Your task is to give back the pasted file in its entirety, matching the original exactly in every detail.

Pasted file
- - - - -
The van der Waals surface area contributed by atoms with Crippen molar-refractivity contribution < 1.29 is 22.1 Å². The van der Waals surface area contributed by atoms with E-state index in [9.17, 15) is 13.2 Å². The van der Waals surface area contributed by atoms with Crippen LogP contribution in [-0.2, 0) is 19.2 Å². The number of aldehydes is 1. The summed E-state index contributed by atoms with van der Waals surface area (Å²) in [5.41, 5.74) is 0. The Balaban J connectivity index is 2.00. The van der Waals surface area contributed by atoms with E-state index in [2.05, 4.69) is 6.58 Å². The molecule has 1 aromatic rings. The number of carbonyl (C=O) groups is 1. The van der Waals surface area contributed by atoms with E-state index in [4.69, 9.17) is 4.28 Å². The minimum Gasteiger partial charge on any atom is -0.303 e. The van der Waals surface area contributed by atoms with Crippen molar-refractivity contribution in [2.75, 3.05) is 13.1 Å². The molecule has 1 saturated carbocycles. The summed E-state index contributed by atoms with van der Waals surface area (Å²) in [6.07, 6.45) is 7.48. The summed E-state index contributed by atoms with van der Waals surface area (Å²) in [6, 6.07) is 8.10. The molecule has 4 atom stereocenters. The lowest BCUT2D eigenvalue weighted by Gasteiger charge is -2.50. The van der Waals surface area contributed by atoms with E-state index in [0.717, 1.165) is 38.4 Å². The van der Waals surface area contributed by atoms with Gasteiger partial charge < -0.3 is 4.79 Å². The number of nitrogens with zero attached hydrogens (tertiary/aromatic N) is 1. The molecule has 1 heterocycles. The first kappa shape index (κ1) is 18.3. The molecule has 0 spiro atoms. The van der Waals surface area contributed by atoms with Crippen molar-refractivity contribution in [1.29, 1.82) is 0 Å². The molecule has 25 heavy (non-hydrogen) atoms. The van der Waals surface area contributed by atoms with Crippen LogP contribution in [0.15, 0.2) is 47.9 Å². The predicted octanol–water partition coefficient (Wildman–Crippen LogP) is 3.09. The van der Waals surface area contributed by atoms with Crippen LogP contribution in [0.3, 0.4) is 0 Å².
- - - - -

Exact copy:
The van der Waals surface area contributed by atoms with Crippen molar-refractivity contribution < 1.29 is 22.1 Å². The van der Waals surface area contributed by atoms with E-state index in [9.17, 15) is 13.2 Å². The van der Waals surface area contributed by atoms with Crippen LogP contribution in [-0.2, 0) is 19.2 Å². The number of aldehydes is 1. The summed E-state index contributed by atoms with van der Waals surface area (Å²) in [5.41, 5.74) is 0. The Balaban J connectivity index is 2.00. The van der Waals surface area contributed by atoms with E-state index in [2.05, 4.69) is 6.58 Å². The molecule has 1 aromatic rings. The number of carbonyl (C=O) groups is 1. The van der Waals surface area contributed by atoms with E-state index in [4.69, 9.17) is 4.28 Å². The minimum Gasteiger partial charge on any atom is -0.303 e. The van der Waals surface area contributed by atoms with Crippen molar-refractivity contribution in [2.75, 3.05) is 13.1 Å². The molecule has 1 saturated carbocycles. The summed E-state index contributed by atoms with van der Waals surface area (Å²) in [6.07, 6.45) is 7.48. The summed E-state index contributed by atoms with van der Waals surface area (Å²) in [6, 6.07) is 8.10. The molecule has 4 atom stereocenters. The lowest BCUT2D eigenvalue weighted by Gasteiger charge is -2.50. The van der Waals surface area contributed by atoms with E-state index in [0.717, 1.165) is 38.4 Å². The van der Waals surface area contributed by atoms with Gasteiger partial charge < -0.3 is 4.79 Å². The number of nitrogens with zero attached hydrogens (tertiary/aromatic N) is 1. The molecule has 1 heterocycles. The first kappa shape index (κ1) is 18.3. The molecule has 0 spiro atoms. The van der Waals surface area contributed by atoms with Crippen molar-refractivity contribution in [1.29, 1.82) is 0 Å². The molecule has 25 heavy (non-hydrogen) atoms. The van der Waals surface area contributed by atoms with Crippen LogP contribution in [0.15, 0.2) is 47.9 Å². The predicted octanol–water partition coefficient (Wildman–Crippen LogP) is 3.09. The van der Waals surface area contributed by atoms with Crippen LogP contribution in [0.3, 0.4) is 0 Å².